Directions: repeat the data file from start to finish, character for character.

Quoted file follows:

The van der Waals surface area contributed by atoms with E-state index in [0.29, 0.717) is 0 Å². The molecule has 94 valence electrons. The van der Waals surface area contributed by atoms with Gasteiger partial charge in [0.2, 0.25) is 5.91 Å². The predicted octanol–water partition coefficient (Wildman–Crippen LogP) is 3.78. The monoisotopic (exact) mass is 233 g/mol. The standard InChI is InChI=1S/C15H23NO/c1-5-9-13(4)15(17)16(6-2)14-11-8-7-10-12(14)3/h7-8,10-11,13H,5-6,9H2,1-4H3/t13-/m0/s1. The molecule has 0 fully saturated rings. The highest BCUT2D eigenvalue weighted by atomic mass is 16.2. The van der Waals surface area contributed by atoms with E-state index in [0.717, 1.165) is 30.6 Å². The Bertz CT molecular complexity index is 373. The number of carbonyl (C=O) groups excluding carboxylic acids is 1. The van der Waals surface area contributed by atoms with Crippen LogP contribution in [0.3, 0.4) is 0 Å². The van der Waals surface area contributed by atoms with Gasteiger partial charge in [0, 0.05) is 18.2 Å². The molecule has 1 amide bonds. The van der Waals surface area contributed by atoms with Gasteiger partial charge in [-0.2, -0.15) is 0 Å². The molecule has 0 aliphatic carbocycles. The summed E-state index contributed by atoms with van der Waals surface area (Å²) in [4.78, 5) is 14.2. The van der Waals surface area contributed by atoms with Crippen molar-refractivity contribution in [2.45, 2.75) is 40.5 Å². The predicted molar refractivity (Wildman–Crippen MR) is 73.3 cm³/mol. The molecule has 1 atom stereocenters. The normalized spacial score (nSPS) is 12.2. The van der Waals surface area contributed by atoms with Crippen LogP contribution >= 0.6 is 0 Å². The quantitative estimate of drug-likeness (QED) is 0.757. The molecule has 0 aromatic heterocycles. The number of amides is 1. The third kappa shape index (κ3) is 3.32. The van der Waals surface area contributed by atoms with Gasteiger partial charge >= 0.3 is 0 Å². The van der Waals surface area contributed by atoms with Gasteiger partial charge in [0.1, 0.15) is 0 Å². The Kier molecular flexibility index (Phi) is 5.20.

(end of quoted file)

The van der Waals surface area contributed by atoms with E-state index in [0.29, 0.717) is 0 Å². The molecule has 94 valence electrons. The van der Waals surface area contributed by atoms with Gasteiger partial charge in [0.2, 0.25) is 5.91 Å². The predicted octanol–water partition coefficient (Wildman–Crippen LogP) is 3.78. The monoisotopic (exact) mass is 233 g/mol. The standard InChI is InChI=1S/C15H23NO/c1-5-9-13(4)15(17)16(6-2)14-11-8-7-10-12(14)3/h7-8,10-11,13H,5-6,9H2,1-4H3/t13-/m0/s1. The molecule has 0 fully saturated rings. The highest BCUT2D eigenvalue weighted by atomic mass is 16.2. The van der Waals surface area contributed by atoms with E-state index in [0.717, 1.165) is 30.6 Å². The Bertz CT molecular complexity index is 373. The number of carbonyl (C=O) groups excluding carboxylic acids is 1. The van der Waals surface area contributed by atoms with Crippen LogP contribution in [0.3, 0.4) is 0 Å². The van der Waals surface area contributed by atoms with Gasteiger partial charge in [0, 0.05) is 18.2 Å². The molecule has 1 amide bonds. The van der Waals surface area contributed by atoms with Gasteiger partial charge in [-0.2, -0.15) is 0 Å². The molecule has 0 aliphatic carbocycles. The summed E-state index contributed by atoms with van der Waals surface area (Å²) in [4.78, 5) is 14.2. The van der Waals surface area contributed by atoms with Crippen molar-refractivity contribution in [2.45, 2.75) is 40.5 Å². The predicted molar refractivity (Wildman–Crippen MR) is 73.3 cm³/mol. The molecule has 1 atom stereocenters. The normalized spacial score (nSPS) is 12.2. The van der Waals surface area contributed by atoms with Crippen LogP contribution >= 0.6 is 0 Å². The quantitative estimate of drug-likeness (QED) is 0.757. The molecule has 0 aromatic heterocycles. The number of amides is 1. The third kappa shape index (κ3) is 3.32. The van der Waals surface area contributed by atoms with Gasteiger partial charge >= 0.3 is 0 Å². The van der Waals surface area contributed by atoms with Gasteiger partial charge in [0.1, 0.15) is 0 Å². The Kier molecular flexibility index (Phi) is 5.20.